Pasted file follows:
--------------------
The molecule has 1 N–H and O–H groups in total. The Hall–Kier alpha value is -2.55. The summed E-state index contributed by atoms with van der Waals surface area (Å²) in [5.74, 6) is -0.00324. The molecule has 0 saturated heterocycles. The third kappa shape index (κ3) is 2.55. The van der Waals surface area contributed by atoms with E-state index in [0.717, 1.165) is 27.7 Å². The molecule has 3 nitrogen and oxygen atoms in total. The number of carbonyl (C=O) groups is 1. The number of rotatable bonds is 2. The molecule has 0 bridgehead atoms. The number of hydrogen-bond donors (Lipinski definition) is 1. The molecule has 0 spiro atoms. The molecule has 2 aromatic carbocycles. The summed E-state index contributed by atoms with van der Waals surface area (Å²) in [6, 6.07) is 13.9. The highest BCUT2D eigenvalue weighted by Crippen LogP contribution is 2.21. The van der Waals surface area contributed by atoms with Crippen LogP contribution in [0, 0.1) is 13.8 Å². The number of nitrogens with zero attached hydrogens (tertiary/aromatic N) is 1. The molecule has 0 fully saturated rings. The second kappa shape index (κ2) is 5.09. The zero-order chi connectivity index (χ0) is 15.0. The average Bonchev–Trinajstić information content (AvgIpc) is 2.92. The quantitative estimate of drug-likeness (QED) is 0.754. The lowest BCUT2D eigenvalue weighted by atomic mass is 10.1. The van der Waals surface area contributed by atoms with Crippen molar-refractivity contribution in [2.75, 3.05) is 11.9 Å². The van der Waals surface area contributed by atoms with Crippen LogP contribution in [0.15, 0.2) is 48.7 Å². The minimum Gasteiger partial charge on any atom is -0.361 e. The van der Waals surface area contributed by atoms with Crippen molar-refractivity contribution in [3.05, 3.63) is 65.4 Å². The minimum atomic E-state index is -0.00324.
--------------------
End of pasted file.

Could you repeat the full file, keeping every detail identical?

The molecule has 1 N–H and O–H groups in total. The Hall–Kier alpha value is -2.55. The summed E-state index contributed by atoms with van der Waals surface area (Å²) in [5.74, 6) is -0.00324. The molecule has 0 saturated heterocycles. The third kappa shape index (κ3) is 2.55. The van der Waals surface area contributed by atoms with E-state index in [0.717, 1.165) is 27.7 Å². The molecule has 3 nitrogen and oxygen atoms in total. The number of carbonyl (C=O) groups is 1. The number of rotatable bonds is 2. The molecule has 0 bridgehead atoms. The number of hydrogen-bond donors (Lipinski definition) is 1. The molecule has 0 spiro atoms. The molecule has 2 aromatic carbocycles. The summed E-state index contributed by atoms with van der Waals surface area (Å²) in [6, 6.07) is 13.9. The highest BCUT2D eigenvalue weighted by Crippen LogP contribution is 2.21. The van der Waals surface area contributed by atoms with Crippen LogP contribution in [0, 0.1) is 13.8 Å². The number of nitrogens with zero attached hydrogens (tertiary/aromatic N) is 1. The molecule has 0 fully saturated rings. The second kappa shape index (κ2) is 5.09. The zero-order chi connectivity index (χ0) is 15.0. The average Bonchev–Trinajstić information content (AvgIpc) is 2.92. The quantitative estimate of drug-likeness (QED) is 0.754. The lowest BCUT2D eigenvalue weighted by atomic mass is 10.1. The van der Waals surface area contributed by atoms with Crippen molar-refractivity contribution in [2.75, 3.05) is 11.9 Å². The van der Waals surface area contributed by atoms with Crippen LogP contribution in [0.15, 0.2) is 48.7 Å². The minimum Gasteiger partial charge on any atom is -0.361 e. The van der Waals surface area contributed by atoms with Crippen molar-refractivity contribution in [3.05, 3.63) is 65.4 Å². The minimum atomic E-state index is -0.00324.